WASHINGTON, D.C. – Following a call from U.S. Sen. Sherrod Brown (D-OH) to address drug shortages, the Food and Drug Administration (FDA) announced that it has prevented 114 shortages since the implementation of an Oct. 31 Executive Order. The FDA also announced today that it has approved production of a new drug to fight childhood leukemia. Earlier this month, Brown wrote to FDA Commissioner Dr. Margaret Hamburg calling on her to work with drug manufacturers to ramp up production of Methotrexate, a drug used to fight acute lymphoblastic leukemia (A.L.L.), childhood leukemia.

“This is great news for the parents and patients who should be focused on fighting cancer and not worried about drug shortages,” Brown said. “While we’re working to address supply chain and manufacturing issues that cause these shortages, more needs to be done. That’s why I’m calling on my colleagues to pass the Preserving Access to Life-Saving Medications Act to trigger an alert to the FDA before a possible drug shortage.”

After receiving a number of letters from Ohio constituents over shortages of a drug known as methotrexate, Brown wrote to the FDA urging it to work with the drug’s manufacturers—including Ben Venue, Hospira, Inc. Sandoz US Inc., Mylan, and APP Pharmaceuticals—to address the supply chain and manufacturing issues behind the drug’s shortages. Methotrexate is used to treat acute lymphoblastic leukemia (ALL), an aggressive form of childhood cancer. Ben Venue Laboratories, Inc., one of the country’s largest suppliers of methotrexate, voluntarily suspended production at its Bedford, Ohio facility in November 2011. Since then, the supply of methotrexate has shrunk significantly, with many oncologists believing that only a two week supply remains. Brown also wrote to the four other domestic manufacturers of methotrexate requesting that they do whatever possible to increase the supply of the critical life-saving drug to help stave off a potential shortage.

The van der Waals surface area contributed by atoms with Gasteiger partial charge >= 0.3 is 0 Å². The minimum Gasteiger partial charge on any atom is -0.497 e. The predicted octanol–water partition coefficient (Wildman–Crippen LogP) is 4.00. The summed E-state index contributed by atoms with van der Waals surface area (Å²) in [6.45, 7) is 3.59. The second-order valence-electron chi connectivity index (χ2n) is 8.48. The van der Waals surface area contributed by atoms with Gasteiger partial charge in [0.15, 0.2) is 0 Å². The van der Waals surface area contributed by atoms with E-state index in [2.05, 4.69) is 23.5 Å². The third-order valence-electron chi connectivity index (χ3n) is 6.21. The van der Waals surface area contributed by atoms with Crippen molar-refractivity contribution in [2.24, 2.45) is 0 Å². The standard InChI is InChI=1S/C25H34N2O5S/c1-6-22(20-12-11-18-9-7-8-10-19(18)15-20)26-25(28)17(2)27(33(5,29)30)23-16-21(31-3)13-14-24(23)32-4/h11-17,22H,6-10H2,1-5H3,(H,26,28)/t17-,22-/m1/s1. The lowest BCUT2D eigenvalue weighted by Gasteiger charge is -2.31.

Earlier this month, Brown stood with cancer patients at the University of Toledo Medical Center to highlight this critical problem. According to the Associated Press, at least 15 deaths in the past 18 months can be blamed on drug shortages. These deaths were caused either due to the preferred drug being unavailable, problems with the preparation or administration of the alternative medication, or because of dosing errors with the alternative medication. In 2009, 166 drug shortages were reported to the University of Utah’s Drug Information Service—the clearing house for drug shortage reports.  In 2010, a record 211 shortages were reported, and that record was broken again in 2011 with 267 reported shortages.

Last month, Brown convened a roundtable discussion in Columbus with hospital CEOs, Directors of Pharmacy, and other hospital staffers who confront this problem from around Ohio to discuss possible solutions to improve patient outcomes. There are a variety of reasons for drug shortages, including:

  • The manufacturer experiences quality control issues or production problems
  • Issues in the supply chain for raw materials
  • Delays in manufacturing or shipping
  • Mergers in the pharmaceutical industry – both branded and generic companies
  • The pharmaceutical company decides to stop producing the drug (often due to low profit margins)

In 2009, Brown joined cancer survivors, experts, businesses, and insurance companies at a forum on expanding access to cancer clinical trials at the Ohio State University Comprehensive Cancer Center. Following the forum, Brown introduced the Access to Cancer Clinical Trials Act¬, which was included in the health reform law signed in March 2010.